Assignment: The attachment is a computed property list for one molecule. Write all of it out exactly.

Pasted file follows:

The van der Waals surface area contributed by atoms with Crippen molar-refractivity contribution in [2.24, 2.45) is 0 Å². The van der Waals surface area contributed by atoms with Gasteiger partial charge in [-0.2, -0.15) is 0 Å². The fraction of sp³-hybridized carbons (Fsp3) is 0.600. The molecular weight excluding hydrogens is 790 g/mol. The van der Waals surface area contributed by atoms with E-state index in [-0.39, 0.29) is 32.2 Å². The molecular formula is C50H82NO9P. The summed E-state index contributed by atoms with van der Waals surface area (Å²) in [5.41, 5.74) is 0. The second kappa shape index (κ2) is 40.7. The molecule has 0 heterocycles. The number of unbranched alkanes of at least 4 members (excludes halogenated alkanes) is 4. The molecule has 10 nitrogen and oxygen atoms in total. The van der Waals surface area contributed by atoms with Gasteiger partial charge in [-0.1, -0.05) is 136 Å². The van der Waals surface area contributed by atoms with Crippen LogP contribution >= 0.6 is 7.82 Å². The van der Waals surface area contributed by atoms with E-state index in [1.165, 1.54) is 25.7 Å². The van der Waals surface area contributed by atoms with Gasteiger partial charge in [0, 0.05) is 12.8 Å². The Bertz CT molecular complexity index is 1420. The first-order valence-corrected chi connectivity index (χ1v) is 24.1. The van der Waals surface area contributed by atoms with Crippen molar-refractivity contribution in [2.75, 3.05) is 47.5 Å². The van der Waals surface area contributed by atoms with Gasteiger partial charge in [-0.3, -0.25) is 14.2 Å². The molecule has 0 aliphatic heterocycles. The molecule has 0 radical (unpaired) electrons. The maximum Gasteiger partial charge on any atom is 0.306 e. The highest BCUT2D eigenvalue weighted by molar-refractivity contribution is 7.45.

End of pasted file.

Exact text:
The van der Waals surface area contributed by atoms with Crippen molar-refractivity contribution in [2.24, 2.45) is 0 Å². The van der Waals surface area contributed by atoms with Gasteiger partial charge in [-0.2, -0.15) is 0 Å². The fraction of sp³-hybridized carbons (Fsp3) is 0.600. The molecular weight excluding hydrogens is 790 g/mol. The van der Waals surface area contributed by atoms with E-state index in [-0.39, 0.29) is 32.2 Å². The molecular formula is C50H82NO9P. The summed E-state index contributed by atoms with van der Waals surface area (Å²) in [5.41, 5.74) is 0. The second kappa shape index (κ2) is 40.7. The molecule has 0 heterocycles. The number of unbranched alkanes of at least 4 members (excludes halogenated alkanes) is 4. The molecule has 10 nitrogen and oxygen atoms in total. The van der Waals surface area contributed by atoms with Gasteiger partial charge in [-0.1, -0.05) is 136 Å². The van der Waals surface area contributed by atoms with Crippen LogP contribution >= 0.6 is 7.82 Å². The van der Waals surface area contributed by atoms with E-state index in [1.165, 1.54) is 25.7 Å². The van der Waals surface area contributed by atoms with Gasteiger partial charge in [0, 0.05) is 12.8 Å². The Bertz CT molecular complexity index is 1420. The first-order valence-corrected chi connectivity index (χ1v) is 24.1. The van der Waals surface area contributed by atoms with Crippen molar-refractivity contribution in [2.75, 3.05) is 47.5 Å². The van der Waals surface area contributed by atoms with Gasteiger partial charge in [-0.3, -0.25) is 14.2 Å². The molecule has 0 aliphatic heterocycles. The molecule has 0 radical (unpaired) electrons. The maximum Gasteiger partial charge on any atom is 0.306 e. The highest BCUT2D eigenvalue weighted by molar-refractivity contribution is 7.45.